Dr Christopher Jackson is a Consultant Medical Oncologist with the Southern Blood and Cancer Service (Southern DHB) and Senior Lecturer in Medicine with the University of Otago in New Zealand. In 2015 he was appointed as Medical Director of the Cancer Society of New Zealand.

After undertaking initial training in New Zealand, Dr Jackson undertook his fellowship at the Royal Marsden Hospital in London, training in gastrointestinal cancers, lymphoma, and urological cancers. He later held a post as a Locum Consultant at the Trust. Since returning to New Zealand Dr Jackson has been active in clinical research and in cancer policy. He was clinical lead for New Zealand’s largest colorectal cancer study, the PIPER project. He is also Deputy Director of Cancer Trials New Zealand, leads clinical research at Southern DHB, and is a lead investigator in the Centre for Translational Cancer Research and for the National Science Challenges Healthier Lives. In the policy area he is Chair of the Colorectal Cancer Tumour Standards Group, and serves on the National Bowel Cancer Group and Medical Oncology Work Group.

Currently Dr Jackson coordinates undergraduate and postgraduate teaching for oncology at the Dunedin School of Medicine, is principal investigator developing an oral anti-cancer drug called Oraxol, and continues with his bowel cancer outcomes work with the PIPER project.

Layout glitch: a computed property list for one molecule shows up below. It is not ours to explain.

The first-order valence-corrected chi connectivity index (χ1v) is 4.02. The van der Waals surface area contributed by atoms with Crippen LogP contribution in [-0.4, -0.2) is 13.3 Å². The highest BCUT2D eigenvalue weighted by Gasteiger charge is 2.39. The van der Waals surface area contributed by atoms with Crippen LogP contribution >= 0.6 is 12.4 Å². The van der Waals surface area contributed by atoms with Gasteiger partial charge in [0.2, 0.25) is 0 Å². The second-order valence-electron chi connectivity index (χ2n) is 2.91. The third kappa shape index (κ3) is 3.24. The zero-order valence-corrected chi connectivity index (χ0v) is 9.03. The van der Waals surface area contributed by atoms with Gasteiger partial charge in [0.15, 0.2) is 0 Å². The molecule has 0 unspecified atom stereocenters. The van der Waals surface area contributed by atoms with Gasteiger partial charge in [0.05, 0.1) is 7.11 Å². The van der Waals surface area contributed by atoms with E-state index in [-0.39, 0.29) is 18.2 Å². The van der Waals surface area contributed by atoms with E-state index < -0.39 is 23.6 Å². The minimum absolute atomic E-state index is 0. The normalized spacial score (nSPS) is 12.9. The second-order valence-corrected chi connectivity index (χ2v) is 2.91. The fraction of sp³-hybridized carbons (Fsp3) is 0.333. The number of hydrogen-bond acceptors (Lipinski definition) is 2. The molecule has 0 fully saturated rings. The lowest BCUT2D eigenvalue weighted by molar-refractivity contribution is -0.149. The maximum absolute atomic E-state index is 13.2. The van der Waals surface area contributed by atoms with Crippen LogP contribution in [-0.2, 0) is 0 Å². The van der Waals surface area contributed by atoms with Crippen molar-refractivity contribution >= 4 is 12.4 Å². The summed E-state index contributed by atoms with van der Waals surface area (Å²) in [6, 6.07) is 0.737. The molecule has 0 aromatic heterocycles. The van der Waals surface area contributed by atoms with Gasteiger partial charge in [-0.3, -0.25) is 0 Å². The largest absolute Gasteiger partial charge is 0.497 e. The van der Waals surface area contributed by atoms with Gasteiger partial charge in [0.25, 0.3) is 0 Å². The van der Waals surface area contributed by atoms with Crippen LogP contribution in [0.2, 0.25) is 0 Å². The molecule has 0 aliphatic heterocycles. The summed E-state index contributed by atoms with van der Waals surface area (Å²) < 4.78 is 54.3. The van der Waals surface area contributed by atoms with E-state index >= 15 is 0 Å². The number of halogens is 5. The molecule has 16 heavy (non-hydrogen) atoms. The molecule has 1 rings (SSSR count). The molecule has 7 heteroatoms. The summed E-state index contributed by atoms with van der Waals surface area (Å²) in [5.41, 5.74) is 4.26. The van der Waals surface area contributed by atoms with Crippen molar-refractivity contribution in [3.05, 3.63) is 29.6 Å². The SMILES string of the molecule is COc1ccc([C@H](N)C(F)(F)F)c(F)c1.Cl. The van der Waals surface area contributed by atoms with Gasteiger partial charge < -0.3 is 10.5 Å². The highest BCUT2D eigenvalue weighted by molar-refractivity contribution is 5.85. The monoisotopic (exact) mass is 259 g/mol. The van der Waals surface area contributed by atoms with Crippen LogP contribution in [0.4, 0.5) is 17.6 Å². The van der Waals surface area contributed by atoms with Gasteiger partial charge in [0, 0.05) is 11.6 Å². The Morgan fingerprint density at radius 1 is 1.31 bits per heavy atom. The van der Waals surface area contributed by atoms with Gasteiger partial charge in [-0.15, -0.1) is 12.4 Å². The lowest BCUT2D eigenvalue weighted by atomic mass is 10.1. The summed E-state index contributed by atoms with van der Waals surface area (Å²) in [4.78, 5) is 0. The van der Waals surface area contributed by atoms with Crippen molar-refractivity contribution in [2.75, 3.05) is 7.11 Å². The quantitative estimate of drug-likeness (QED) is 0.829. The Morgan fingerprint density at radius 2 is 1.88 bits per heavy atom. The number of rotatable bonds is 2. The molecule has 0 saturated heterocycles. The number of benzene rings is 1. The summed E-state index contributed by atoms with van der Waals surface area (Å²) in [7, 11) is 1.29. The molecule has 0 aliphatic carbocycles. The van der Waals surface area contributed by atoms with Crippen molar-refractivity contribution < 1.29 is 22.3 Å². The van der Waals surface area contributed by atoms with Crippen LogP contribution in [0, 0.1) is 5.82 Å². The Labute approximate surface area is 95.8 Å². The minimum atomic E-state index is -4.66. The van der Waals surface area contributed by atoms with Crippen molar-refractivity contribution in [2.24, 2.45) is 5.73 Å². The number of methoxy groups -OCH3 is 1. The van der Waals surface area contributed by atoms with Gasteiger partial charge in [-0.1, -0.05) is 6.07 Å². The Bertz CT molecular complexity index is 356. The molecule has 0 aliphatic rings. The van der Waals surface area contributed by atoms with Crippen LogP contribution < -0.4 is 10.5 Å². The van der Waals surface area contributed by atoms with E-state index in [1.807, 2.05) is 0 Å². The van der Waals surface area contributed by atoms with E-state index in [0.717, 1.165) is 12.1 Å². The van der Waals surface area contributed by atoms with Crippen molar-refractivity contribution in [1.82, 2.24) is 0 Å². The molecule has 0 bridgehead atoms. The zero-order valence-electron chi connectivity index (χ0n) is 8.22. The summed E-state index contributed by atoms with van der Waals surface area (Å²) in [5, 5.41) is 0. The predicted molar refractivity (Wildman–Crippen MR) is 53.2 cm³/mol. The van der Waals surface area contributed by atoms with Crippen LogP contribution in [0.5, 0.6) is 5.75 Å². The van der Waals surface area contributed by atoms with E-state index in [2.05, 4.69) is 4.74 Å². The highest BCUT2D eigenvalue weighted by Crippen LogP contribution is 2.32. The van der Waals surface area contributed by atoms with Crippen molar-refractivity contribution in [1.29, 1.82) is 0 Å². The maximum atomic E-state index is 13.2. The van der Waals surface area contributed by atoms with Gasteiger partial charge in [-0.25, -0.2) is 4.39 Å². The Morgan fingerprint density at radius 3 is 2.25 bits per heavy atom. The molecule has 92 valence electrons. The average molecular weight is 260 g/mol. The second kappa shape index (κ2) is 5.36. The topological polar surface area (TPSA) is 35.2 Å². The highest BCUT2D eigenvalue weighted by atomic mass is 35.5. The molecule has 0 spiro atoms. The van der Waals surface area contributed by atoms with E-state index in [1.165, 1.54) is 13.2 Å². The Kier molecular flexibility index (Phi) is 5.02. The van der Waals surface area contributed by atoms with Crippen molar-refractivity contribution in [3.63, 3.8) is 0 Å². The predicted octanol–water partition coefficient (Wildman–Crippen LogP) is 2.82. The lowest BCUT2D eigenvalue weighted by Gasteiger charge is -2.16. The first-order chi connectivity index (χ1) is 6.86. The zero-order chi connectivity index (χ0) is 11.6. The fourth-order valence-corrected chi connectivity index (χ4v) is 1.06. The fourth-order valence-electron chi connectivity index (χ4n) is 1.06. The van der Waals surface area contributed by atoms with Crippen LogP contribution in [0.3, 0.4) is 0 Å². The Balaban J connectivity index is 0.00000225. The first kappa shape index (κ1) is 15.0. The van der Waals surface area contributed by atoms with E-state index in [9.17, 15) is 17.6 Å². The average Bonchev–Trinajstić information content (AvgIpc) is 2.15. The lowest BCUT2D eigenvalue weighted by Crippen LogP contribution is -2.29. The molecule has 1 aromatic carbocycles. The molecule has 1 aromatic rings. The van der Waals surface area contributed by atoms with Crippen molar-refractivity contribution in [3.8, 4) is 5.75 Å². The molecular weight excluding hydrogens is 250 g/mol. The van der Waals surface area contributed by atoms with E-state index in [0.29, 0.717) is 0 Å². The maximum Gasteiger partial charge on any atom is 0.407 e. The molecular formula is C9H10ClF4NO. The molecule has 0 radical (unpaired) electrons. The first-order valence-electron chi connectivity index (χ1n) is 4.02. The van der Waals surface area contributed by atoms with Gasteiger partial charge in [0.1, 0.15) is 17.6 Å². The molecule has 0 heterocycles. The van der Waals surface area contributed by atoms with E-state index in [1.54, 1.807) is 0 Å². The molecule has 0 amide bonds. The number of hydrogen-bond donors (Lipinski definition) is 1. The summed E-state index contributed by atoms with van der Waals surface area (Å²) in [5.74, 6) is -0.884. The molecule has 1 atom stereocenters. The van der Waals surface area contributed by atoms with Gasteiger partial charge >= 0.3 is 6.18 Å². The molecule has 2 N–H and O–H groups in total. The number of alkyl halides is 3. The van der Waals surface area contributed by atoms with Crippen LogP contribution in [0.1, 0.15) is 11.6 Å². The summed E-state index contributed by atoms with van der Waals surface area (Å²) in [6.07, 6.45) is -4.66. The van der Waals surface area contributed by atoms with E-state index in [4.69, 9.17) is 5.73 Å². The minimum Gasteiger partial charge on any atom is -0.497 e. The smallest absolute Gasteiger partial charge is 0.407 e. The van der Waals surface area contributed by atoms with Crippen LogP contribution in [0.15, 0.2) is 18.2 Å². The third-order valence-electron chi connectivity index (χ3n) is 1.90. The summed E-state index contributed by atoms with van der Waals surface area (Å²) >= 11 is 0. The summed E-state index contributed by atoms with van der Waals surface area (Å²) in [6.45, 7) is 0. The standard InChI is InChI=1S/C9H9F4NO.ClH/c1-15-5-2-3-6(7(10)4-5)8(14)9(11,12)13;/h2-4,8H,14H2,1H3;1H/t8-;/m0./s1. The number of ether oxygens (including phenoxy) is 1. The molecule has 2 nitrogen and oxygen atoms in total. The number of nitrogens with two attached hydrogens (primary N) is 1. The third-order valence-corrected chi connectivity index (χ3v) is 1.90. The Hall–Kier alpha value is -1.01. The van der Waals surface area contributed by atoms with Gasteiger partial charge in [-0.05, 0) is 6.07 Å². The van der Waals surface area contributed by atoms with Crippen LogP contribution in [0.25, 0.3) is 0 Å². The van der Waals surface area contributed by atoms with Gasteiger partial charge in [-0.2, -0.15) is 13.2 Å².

Professor Hyman B. Muss is the Mary Jones Hudson Distinguished Professor of Geriatric Oncology at the University of North Carolina (UNC) School of Medicine, and the Director of the Geriatric Oncology Program at the UNC Lineberger Comprehensive Cancer Center Program. An experienced clinician-scientist his interest is education and research focuses on cancer in older patients and he is regarded as an internationally recognised leader in this area. His particular interest and research expertise is in the care of breast cancer patients with a focus on the management of older women. Professor Muss also has a major interest in breast cancer survivorship and the long-term toxicity of treatment. With his UNC colleague, Professor Ned Sharpless, he is exploring the role of the biomarkers of ageing and their potential role as predictors of toxicity and survival.

Professor Muss has developed and been PI on multiple clinical and translational trials including lead author of an National Cancer Institute-sponsored intergroup trial that compared standard care with oral chemotherapy in older women with early stage breast cancer and which for the first time showed the value of chemotherapy in this older populations.